Everything old is new again
When Piffaro plays their version of Don Quixote in October, audiences will hear a lot of the original music from its pages for the first time in almost 400 years. Piffaro, the Renaissance Band, specializes in music of Cervantes’s times played on shawms, dulcians, pipes and recorders, the authentic instruments of the era. But this is something that’s only been possible very recently.
Piffaro’s instruments are authentic, but in fact they’re not old at all. They’re new — sometimes very new. For instance, one of bass dulcians Piffaro is playing this fall in The Musical World of Don Quixote was made 10 years ago by British master instrument-maker Eric Moulder in his workshop in Leek, Staffordshire (also home to a five-time world professional darts champion).
If the instruments were truly old, you wouldn’t want to hear them. Old woodwinds aren’t like violins, which improve with age. A centuries-old Stradivarius is incomparable; a centuries-old woodwind has issues. What professionals like Piffaro play are very fine, handcrafted replicas or reproductions of some of the few surviving original woodwinds.
Beginning in the 1950s and 1960s, when interest in early music was growing, modern instrument makers started reviving the old crafts and bringing instruments back from extinction. Their expertise is constantly improving, and it’s a game changer. Musicians can finally do justice to a repertoire that has been silent for centuries. For Piffaro and early music, now is a second Golden Age.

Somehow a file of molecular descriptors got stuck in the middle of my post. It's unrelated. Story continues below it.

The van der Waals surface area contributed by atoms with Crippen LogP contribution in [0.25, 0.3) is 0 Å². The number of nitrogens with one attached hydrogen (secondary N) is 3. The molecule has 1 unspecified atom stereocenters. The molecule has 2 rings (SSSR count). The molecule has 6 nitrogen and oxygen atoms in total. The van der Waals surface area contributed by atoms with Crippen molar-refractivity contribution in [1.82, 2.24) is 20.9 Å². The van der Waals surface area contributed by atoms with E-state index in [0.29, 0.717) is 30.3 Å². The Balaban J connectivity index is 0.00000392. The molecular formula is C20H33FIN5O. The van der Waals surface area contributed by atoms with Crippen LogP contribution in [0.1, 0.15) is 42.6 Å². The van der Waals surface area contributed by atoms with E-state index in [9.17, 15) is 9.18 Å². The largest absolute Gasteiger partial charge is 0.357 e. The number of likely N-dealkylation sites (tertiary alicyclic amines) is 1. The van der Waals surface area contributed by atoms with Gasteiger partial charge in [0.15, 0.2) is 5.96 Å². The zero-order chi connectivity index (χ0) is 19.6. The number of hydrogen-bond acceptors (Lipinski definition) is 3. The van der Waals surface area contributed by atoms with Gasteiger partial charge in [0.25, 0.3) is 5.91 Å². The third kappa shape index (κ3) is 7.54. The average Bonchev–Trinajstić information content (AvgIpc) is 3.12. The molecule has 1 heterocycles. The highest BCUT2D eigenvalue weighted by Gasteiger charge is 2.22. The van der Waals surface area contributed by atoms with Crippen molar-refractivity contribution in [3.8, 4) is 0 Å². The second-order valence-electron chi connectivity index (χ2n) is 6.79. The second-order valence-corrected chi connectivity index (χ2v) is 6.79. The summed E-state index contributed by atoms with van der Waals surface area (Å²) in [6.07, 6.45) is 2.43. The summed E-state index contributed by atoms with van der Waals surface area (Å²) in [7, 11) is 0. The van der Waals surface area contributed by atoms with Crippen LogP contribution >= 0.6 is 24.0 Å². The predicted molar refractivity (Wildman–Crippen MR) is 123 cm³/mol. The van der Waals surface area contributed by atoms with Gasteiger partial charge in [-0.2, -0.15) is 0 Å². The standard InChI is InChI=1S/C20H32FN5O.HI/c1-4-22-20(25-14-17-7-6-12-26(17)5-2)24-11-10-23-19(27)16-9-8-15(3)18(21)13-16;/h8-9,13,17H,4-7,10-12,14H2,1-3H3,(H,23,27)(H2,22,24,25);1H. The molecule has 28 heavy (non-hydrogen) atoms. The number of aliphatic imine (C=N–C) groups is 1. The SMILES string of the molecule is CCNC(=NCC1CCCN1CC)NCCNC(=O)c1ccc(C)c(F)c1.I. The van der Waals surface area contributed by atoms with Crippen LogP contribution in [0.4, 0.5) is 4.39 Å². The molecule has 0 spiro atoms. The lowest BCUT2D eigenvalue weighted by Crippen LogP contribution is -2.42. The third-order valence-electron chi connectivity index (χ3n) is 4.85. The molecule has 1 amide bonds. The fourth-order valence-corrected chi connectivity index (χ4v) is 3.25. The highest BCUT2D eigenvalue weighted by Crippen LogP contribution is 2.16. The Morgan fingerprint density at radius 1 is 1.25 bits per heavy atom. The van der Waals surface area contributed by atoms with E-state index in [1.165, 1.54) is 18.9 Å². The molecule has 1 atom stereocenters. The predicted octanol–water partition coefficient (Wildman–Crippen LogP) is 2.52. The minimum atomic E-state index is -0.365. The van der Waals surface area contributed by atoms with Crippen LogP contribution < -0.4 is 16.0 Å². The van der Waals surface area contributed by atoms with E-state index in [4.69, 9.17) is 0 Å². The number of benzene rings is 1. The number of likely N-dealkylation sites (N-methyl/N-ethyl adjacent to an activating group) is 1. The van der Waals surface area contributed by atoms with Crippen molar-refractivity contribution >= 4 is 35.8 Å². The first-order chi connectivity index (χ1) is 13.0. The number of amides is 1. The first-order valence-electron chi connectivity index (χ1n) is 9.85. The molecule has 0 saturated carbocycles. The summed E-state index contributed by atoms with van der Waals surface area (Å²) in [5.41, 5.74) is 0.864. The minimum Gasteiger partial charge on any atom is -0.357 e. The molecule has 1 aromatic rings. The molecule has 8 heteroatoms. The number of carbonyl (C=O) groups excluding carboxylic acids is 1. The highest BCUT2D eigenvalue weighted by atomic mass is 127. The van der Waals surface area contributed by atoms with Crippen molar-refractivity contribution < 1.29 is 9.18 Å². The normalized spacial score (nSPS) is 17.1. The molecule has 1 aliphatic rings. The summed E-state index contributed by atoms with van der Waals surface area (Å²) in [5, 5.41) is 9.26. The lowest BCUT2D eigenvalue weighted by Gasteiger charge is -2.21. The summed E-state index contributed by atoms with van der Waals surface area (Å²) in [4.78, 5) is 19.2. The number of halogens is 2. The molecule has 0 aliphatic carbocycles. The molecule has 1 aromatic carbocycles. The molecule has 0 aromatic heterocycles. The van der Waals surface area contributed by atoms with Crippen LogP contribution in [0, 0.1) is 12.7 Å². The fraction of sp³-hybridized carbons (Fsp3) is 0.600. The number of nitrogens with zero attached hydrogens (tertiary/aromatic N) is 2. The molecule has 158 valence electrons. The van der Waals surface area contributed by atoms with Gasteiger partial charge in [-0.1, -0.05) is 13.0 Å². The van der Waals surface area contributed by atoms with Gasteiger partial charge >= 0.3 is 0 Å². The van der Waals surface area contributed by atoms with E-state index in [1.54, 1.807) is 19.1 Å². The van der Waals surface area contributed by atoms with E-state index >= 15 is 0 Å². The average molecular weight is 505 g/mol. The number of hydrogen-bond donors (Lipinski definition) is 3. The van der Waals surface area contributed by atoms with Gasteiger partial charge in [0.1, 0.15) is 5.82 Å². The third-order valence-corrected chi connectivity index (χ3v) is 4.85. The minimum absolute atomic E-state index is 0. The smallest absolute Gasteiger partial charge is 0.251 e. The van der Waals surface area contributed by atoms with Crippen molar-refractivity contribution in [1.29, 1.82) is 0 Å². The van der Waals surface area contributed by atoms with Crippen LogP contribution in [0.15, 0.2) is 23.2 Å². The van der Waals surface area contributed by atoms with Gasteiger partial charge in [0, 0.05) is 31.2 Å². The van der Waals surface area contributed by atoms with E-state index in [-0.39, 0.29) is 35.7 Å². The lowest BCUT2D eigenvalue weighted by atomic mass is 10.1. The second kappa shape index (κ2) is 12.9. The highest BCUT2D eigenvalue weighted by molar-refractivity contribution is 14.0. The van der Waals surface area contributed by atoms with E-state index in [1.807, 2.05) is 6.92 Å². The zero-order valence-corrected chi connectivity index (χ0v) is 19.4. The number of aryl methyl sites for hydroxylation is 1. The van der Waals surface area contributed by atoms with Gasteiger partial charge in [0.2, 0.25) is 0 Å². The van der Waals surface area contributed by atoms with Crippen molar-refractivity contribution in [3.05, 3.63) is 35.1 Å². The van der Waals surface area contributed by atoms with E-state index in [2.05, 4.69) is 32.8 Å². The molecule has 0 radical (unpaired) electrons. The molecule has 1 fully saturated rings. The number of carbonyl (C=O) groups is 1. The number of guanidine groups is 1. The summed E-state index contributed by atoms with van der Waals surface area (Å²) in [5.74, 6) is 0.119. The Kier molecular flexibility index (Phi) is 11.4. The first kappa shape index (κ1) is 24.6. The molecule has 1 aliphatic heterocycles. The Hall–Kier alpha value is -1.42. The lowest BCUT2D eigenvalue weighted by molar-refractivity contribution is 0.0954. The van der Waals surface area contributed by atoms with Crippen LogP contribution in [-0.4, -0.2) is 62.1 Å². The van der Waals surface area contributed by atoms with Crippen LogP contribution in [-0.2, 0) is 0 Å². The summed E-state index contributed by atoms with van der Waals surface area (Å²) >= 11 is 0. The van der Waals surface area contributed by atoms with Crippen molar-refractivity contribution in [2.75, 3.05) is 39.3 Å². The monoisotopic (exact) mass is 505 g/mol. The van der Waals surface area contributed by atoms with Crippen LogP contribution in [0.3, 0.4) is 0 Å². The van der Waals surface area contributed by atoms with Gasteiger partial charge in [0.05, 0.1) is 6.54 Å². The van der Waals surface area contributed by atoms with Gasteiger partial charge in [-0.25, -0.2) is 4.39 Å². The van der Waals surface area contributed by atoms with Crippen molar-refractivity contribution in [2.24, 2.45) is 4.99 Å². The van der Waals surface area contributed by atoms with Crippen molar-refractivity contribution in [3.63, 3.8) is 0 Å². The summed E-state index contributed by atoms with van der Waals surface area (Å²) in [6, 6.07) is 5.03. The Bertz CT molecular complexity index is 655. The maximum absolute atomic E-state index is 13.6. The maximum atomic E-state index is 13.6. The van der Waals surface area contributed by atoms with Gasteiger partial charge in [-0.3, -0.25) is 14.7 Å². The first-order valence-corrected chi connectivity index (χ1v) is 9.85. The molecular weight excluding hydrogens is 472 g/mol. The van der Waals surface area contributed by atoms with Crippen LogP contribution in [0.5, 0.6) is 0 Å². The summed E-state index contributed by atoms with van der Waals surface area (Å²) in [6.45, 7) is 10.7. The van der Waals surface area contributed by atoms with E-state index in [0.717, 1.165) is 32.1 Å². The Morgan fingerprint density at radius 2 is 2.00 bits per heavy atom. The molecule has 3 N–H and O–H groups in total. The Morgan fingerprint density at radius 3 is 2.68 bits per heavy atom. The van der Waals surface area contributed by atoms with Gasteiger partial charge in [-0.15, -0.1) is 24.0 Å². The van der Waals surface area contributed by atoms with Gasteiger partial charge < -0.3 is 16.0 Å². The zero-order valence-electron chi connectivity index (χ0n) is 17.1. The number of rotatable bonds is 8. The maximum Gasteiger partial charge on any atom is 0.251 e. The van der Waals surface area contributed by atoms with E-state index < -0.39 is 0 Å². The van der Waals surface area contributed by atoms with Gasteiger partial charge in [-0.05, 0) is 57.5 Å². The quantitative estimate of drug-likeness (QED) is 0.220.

During the festival, the Free Library’s Edwin A. Fleisher Collection, Central Branch, is displaying a selection of fine-crafted instruments borrowed from Piffaro — along with exhibits on Don Quixote’s legacy in music, curated by the Free Library’s Gina Bixler. QR codes are included in the display, too, allowing visitors to access audio while they look and get a real immersive experience in those glorious 16th-century sounds.
Why look at old books; why listen to old music on old instruments, I ask Elizabeth Fuller at the Rosenbach. She thinks for a moment. I might have asked her, “Why breathe?” “Because they’re still good,” she answers. “Additions to the cultural world don’t negate what’s happened before. Bits from one era survive into others and inspire them.”
We look at the 1605 Don Quixote, lying on the table and inviting us to pick it up and read. That’s its job. Who knows how many people have found Don Quixote in its pages since that canny first buyer in 1605?
One of them is Mario Vargas Llosa, Fuller tells me. The writer stopped at the Rosenbach in 1994 after winning the Cervantes prize for Spanish literature in Madrid (he won the Nobel Prize in 2010). When Fuller brought out the 1605 Don Quixote, the old book sprang back into action as he opened it and read out loud, “En un lugar de la Mancha...[Somewhere in La Mancha…].”
“Mario Vargas Llosa,” says Fuller. “Oh my, oh my.” It’s a long, strong chain connecting four centuries of readers of all kinds and ways of life. And now it includes Piffaro and their beautiful new/old instruments, relinking their part of the story, making our modern world bigger and brighter by bringing the musical world of Don Quixote back into it.
Editor's note: This article is the second in a series about Piffaro's work in progress, leading up to the October debut. The series is being presented on Broad Street Review in partnership with Piffaro.
To read the first article in this series, click here.